Carrie Brownstein's New Memoir Is a Mash Note to Her Band
“It’s a love letter to music and a love letter to my bandmates,” Brownstein says of her book.
There’s a cliched arc to rock memoirs: the ambitious young man (almost always a man), the climb up the charts, the blinding success, the sex and drugs, then the crash and burn. Thankfully, that’s absent from the new book “Hunger Makes Me a Modern Girl” by Carrie Brownstein, guitarist and vocalist in Sleater-Kinney.
“It’s a love letter to music and a love letter to my bandmates,” Brownstein says of her book. In the memoir, other relationships — with lovers, with her family — fall into the background: The deepest intimacies she shares are about Sleater-Kinney, its workings and its music.
If she had gone on to do nothing else, Brownstein would be known for her driving guitar and onstage rock antics in the indie/punk band that was dubbed “the best rock band in America” by critic Greil Marcus in 2001. But she has reinvented herself with a second, broader-reaching career as a comedic actress, co-creating and co-starring in the TV series “Portlandia” with “Saturday Night Live” alum Fred Armisen.
“All of my creative endeavors up until the memoir were collaborative, they were partnerships,” she says. “I see the common thread as writing, and that takes on different forms.”
But writing a book presented unique problems: “With music, I just don’t procrastinate. With writing, I was amazed at how multifaceted procrastinating could be. It was really amazing how many other things I could do instead of write on a given day,” she explains. “It required self-propulsion and diligence that I had never really come up against, because there’s just no one else in the room.”
Yet in the book, Brownstein has a gift for describing how collaboration works. She’s got a clear critical grasp of how the push and pull between her and vocalist-guitarist Corin Tucker and the essential talents of drummer Janet Weiss made the powerful, abrasive, addictive music of Sleater-Kinney. And to that she adds an important personal perspective.
“On the last day of mixing [1996’s] ‘Call the Doctor,’ Corin and I lay on the floor and listened while John played the album back in its entirety. I remembered thinking that we had made a decent record, that I hadn’t heard anything that sounded like this before. I don’t think I ever really felt that way again,” she writes. “‘Call the Doctor’ is not our best record, but it was the last one written before any sense of external identity or pressure. When I heard it back, it felt like anthems we’d written for ourselves.”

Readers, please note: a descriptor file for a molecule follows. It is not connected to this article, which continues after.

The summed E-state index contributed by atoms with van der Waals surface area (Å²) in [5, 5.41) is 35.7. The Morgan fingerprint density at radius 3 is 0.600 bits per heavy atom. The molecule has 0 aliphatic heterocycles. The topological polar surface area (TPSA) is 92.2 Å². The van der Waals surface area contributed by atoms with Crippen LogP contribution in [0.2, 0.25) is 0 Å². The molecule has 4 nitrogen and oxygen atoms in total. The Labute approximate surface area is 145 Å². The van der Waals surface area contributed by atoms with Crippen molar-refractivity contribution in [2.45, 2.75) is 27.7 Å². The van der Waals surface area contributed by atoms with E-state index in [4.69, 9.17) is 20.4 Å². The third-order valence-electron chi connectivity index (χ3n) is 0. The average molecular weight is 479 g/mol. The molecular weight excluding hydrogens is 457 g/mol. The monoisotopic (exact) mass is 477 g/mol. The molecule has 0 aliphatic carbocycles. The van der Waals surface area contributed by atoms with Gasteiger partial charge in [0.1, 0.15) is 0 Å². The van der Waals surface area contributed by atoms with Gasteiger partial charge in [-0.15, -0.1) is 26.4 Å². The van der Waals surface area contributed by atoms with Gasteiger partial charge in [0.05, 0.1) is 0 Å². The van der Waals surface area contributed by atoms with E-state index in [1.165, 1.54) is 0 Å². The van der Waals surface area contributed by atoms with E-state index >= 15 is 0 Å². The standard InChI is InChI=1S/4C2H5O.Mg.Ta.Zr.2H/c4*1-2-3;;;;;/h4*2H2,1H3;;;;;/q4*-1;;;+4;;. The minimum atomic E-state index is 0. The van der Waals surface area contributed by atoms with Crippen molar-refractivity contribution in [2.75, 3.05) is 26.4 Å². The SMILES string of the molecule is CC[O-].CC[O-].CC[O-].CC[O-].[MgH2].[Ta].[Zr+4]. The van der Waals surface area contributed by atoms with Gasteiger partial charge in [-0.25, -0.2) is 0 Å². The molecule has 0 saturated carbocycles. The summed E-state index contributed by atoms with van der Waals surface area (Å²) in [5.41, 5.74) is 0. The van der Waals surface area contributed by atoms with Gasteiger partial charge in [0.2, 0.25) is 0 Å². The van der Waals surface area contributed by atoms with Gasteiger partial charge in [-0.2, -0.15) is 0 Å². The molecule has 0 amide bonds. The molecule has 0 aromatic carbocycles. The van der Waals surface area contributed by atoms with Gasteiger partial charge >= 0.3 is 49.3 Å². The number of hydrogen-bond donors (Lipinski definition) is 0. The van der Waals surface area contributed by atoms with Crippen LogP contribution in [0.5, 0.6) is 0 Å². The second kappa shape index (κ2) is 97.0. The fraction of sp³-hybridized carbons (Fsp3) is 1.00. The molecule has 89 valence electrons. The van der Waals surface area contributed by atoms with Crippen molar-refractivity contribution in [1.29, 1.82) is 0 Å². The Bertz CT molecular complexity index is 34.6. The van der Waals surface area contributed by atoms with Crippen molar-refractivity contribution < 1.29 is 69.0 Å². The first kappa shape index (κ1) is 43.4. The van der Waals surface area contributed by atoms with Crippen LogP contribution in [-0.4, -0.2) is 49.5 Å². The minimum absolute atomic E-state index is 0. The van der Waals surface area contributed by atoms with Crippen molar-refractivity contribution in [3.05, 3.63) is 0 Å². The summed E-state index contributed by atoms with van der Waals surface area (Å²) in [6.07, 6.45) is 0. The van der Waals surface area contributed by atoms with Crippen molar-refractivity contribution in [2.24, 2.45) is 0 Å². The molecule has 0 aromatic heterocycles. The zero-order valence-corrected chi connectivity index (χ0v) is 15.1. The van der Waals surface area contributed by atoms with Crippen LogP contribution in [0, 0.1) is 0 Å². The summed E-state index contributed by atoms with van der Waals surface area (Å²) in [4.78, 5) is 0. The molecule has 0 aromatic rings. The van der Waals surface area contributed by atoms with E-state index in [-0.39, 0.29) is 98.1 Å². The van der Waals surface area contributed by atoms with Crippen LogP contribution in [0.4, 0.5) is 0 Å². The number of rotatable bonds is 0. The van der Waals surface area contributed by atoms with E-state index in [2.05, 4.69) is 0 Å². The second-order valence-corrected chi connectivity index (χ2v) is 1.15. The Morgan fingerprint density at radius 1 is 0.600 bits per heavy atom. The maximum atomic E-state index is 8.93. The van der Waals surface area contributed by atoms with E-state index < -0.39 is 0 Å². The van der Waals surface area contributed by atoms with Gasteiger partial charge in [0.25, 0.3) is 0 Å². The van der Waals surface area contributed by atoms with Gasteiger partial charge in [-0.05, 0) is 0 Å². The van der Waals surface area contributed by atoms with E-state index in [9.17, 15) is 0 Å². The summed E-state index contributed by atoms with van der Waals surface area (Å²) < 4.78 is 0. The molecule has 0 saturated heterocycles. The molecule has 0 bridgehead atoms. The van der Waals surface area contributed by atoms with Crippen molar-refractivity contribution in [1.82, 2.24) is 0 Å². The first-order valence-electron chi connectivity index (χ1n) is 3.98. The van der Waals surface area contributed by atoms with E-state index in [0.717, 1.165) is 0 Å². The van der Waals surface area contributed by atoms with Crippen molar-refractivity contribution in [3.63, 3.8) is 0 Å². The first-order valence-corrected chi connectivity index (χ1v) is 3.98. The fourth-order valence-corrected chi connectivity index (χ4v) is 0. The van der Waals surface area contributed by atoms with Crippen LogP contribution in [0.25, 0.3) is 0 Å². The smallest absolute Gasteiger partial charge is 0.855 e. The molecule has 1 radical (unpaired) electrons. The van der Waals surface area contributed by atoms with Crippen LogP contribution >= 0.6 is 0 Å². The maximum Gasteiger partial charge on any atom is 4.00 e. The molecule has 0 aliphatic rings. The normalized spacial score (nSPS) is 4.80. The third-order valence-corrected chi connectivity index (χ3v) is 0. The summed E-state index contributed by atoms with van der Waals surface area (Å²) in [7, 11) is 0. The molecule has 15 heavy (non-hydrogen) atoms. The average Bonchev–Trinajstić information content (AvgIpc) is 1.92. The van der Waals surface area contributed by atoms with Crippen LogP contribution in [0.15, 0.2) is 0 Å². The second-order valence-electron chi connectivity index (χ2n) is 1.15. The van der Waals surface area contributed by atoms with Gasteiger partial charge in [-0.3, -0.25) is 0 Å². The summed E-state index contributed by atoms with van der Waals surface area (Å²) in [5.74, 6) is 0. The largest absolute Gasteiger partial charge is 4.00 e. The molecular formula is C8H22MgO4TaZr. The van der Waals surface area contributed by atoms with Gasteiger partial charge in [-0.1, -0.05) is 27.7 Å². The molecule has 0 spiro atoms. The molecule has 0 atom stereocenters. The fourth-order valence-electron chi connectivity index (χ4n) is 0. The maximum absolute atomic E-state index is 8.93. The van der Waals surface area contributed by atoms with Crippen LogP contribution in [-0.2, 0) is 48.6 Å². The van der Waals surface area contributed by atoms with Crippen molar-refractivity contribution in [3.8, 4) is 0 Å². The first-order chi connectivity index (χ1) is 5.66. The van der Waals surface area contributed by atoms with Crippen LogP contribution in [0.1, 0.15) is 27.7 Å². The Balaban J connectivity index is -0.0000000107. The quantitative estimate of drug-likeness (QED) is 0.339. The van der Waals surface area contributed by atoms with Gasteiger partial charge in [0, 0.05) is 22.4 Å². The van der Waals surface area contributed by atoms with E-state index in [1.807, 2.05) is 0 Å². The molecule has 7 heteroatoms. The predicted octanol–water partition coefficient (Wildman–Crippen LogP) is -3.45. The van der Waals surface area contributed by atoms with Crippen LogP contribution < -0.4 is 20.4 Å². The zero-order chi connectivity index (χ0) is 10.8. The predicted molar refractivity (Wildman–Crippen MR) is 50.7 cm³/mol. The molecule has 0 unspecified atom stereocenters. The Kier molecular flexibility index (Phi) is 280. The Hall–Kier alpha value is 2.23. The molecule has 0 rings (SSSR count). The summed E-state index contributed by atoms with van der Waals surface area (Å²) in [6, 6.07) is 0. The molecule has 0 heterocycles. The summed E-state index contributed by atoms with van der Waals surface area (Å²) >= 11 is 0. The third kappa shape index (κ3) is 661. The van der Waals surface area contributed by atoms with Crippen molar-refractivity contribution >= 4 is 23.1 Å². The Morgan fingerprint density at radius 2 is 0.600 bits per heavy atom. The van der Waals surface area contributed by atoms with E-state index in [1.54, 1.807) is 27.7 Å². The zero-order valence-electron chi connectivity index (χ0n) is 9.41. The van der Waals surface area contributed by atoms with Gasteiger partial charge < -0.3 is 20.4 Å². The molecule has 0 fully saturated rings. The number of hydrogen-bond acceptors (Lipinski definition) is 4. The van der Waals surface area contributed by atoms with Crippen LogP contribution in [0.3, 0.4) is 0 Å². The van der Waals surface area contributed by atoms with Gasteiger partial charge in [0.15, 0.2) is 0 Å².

Brownstein, 41, grew up outside of Seattle. She dryly describes her showoff-y childhood, when she was delighted to perform anything for anyone. But there was a coldness in her family life that started to reveal itself by her adolescence: Her mother was hospitalized for anorexia, and her parents eventually divorced. (Years later, her father came out as gay). She became more unsettled, an uneasiness taking hold that would begin to be assuaged only when she went to The Evergreen State College in Olympia, Wash.
Olympia was about to have a moment: The Riot Grrrl movement sprang to life there alongside a flourishing music scene, a politically engaged, sexually open culture and a deeply anti-corporate ethos.
“I think it was special,” Brownstein says of Olympia in the 1990s. “Certainly, something was happening. We were on the map culturally, contributing collectively to a bigger movement, whether it was indie rock or Riot Grrrl or punk.”
But Brownstein, demonstrating the kind of perspective that surfaces in the humor of “Portlandia,” is quick to challenge that specialness. “It just seems so subjective,” she says. “Whether it was really magical, or it was just exciting because I was 20 and there. You know? I feel like every 20-year-old probably thinks what they’re doing and the city they live in is special in some way.”
Now it’s two decades later, and Brownstein has held onto the youthful creative longing that many leave behind. “A slight dissatisfaction, I think, is motivating, because it pushes you forward and makes you a seeker,” she says. “Something that I talk about in the book is this notion of curiosity, and being interested, being engaged. I try to seek out people that have endless curiosity about the world. I think that creates a feeling of being unsettled, and that is not a bad thing.”
The book opens with the moment that Brownstein, in 2006, decided to break up Sleater-Kinney; she says it was the hardest thing for her to write. “That was difficult, because the rhythm of it was very percussive, and it was matching a moment that was very chaotic and destructive,” she says.
What seemed like the end wasn’t, as we know. After side projects, the band re-formed and released “No Cities to Love” this year. Sleater-Kinney is about to finish another world tour — after Brownstein’s book tour is over.